Even those who don’t follow mining or invest in it could probably tell you that a global energy transition will mean the world is going to need a lot more copper.
B.C. is Canada’s largest copper producer, with six operating mines and a couple of dozen projects at the early or late exploration stage that could become new mines one day.
Judging by presentations made last week at the annual Association for Mineral Exploration Roundup conference, at a panel called “The B.C. Copper Advantage,” the answer is “Yes, but.”
Craig Hart, director of the mineral deposit research unit at the University of British Columbia, pointed to the demand for copper that will result from the low-carbon economy – more electric cars, wind turbines and generally more electrification.
“All of that is going to require a lot more copper, and our feeling is that British Columbia is probably as well-poised as any jurisdiction on the planet to take advantage of and exploit the opportunity,” Hart said.
But Michael Doggett, mining consultant and adjunct professor at Queen’s University’s geological sciences and geological engineering department, said a historical review of exploration and mining for copper in B.C. over the past 45 years suggests the sector in B.C. is a mature industry that seems poised for steady-state maintenance, not bonanza-style growth.
“Whatever the reasons, it seems like we get ups and downs in this business, but we seem to hit a ceiling here of about 350,000 tonnes,” Doggett said. “The business of B.C. copper, I think, is going to continue to make a significant contribution to the economy in the province.
“I think B.C. is going to continue to attract sufficient investment to sustain the sector. And overall, subject to unpredictable market and technology changes, we should really anticipate that the B.C. copper business is going to look more or less in the future like it does now.”
Given the timelines involved in taking a mine from prospecting to exploration to development and production, it means continued prospecting and exploration in B.C. for greenfield projects is needed to keep potential mines in the pipeline, although it’s a pipeline that moves very slowly.
“On average, a greenfield program will take 15 years to deliver a discovery, and that discovery can take another 10 to 15 years to permit and develop,” said Chris Welton, Americas region exploration director for Rio Tinto PLC (NYSE:RIO), which spends more than half its exploration budget on copper. “So our portfolio today will be delivering metals and minerals to the market in 15 to 25 years’ time.”
Doggett said the long time spans are a hallmark of the business – “and that’s not going to change.”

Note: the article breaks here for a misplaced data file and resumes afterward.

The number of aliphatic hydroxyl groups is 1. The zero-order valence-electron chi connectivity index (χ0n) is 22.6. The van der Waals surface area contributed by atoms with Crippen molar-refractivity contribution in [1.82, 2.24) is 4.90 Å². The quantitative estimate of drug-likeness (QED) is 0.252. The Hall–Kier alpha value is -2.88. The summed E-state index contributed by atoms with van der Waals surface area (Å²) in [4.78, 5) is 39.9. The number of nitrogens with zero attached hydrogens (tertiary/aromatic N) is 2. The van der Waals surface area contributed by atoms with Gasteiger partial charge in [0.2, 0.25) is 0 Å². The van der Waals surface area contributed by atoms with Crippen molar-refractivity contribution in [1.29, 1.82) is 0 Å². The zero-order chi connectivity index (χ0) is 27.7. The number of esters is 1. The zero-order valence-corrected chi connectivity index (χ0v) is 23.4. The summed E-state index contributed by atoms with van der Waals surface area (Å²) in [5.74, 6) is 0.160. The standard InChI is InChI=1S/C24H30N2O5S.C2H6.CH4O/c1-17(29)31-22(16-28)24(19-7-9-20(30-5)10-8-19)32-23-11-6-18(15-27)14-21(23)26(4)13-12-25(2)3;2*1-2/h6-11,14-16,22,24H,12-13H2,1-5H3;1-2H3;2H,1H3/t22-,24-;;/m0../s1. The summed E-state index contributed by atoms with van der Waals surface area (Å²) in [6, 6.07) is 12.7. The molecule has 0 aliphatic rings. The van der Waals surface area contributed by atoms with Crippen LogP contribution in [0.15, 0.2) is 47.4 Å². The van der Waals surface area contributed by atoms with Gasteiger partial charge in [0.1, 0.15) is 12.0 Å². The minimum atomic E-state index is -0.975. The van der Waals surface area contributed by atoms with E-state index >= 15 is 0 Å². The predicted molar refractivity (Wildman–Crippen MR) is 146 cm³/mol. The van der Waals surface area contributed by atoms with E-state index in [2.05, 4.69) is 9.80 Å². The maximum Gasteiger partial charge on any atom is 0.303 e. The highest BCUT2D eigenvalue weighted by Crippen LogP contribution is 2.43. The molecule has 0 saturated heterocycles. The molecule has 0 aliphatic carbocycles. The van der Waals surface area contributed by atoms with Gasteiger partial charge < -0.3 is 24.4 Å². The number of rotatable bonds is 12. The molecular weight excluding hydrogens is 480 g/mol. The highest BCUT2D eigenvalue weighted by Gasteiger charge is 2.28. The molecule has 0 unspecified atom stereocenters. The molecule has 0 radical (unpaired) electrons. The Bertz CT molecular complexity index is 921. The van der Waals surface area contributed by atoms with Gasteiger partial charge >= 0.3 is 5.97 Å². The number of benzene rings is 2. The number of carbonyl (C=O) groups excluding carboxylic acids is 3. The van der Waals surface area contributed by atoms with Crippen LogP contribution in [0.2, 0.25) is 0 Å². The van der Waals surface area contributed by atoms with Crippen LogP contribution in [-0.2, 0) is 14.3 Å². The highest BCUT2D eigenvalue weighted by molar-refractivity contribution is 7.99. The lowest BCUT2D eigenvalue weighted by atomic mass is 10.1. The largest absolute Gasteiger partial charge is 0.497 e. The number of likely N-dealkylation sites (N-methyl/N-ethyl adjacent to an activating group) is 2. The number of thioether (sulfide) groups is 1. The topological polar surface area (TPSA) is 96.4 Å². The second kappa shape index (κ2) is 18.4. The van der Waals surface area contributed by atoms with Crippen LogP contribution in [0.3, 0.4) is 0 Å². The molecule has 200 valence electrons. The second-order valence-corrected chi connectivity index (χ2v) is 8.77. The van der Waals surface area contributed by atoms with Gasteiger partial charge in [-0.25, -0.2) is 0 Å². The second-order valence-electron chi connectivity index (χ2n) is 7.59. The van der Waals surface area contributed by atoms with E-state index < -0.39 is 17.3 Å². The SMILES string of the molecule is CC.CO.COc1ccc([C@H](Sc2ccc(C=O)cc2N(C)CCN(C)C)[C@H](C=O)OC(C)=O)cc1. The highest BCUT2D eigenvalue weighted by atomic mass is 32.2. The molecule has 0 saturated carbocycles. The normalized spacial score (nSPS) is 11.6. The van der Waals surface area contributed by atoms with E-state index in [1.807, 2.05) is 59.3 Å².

“That’s not unique to B.C.,” he said. “That happens everywhere. If you look at the global copper business, on average it takes between 20 and 25 years to move a discovery into production.”
Copper is B.C.’s second most valuable export from mining – metallurgical coal being the most valuable commodity. B.C. exported $205 million worth of copper in 2017, according to BC Stats.
But production and exploration spending goes up and down with demand and prices. Spending on exploration for copper in B.C. was $50 million in 1973, Doggett said, and only $20 million in 2001. It peaked at $200 million in 2012 – around the time copper prices began a downward slide. In total, about $2.6 billion was spent on prospecting and exploration for copper in B.C. since the 1970s.
The long-term fundamentals for copper are strong, especially given the demand that will come from electric vehicles and renewable energy. But prices have dipped in recent months, due to slower demand in China, which accounts for half of the world’s copper consumption.
As a result, Imperial Metals (TSX:III) plans to shut down its Mount Polley copper mine and sell off some or all of its assets. That would leave Imperial Metals with just one operating copper mine. Its Huckleberry mine is also in care and maintenance.
As Doggett’s historical charting illustrated, copper mines shutting down and reopening – sometimes many years later – is par for the course.
“This idea of closing and reopening, revisiting, building on sunk costs, is a phenomenon that is pretty common in our business,” Doggett said.
B.C.’s geology is such that the copper porphyries hold low-grade copper deposits, compared with those of some other copper-producing regions, like Chile. But these deposits also contain either gold or molybdenum, which help make the mines more economic.
While copper is widely distributed in B.C., much of the exploration focus in recent years has been in the northwest corner of the province in an area known as the Golden Triangle. That has been deliberate, as the provincial government has been trying to focus exploration and mining efforts there.
Junior exploration companies have carried out the work. Majors like Rio Tinto have not yet picked up any copper projects in B.C.
“We would like to be, but we just need to find the right project,” Welton said. “My exploration manager bugs me almost every time that I speak to him. And he reminds me that, to balance our portfolio in Canada, he wants a B.C. porphyry.”
Welton noted that there are still uncertainties in Canada that hinder investment in exploration and mine development.
“Our business depends on certainty and land access,” he said. “When there are regular conflicts about resource projects in Canada, we lack certainty and some projects aren’t able to begin the fundamental work to advance their projects.
“Unfortunately, it often seems like these conflicts are becoming more frequent, and we need to find a way out of these dilemmas.”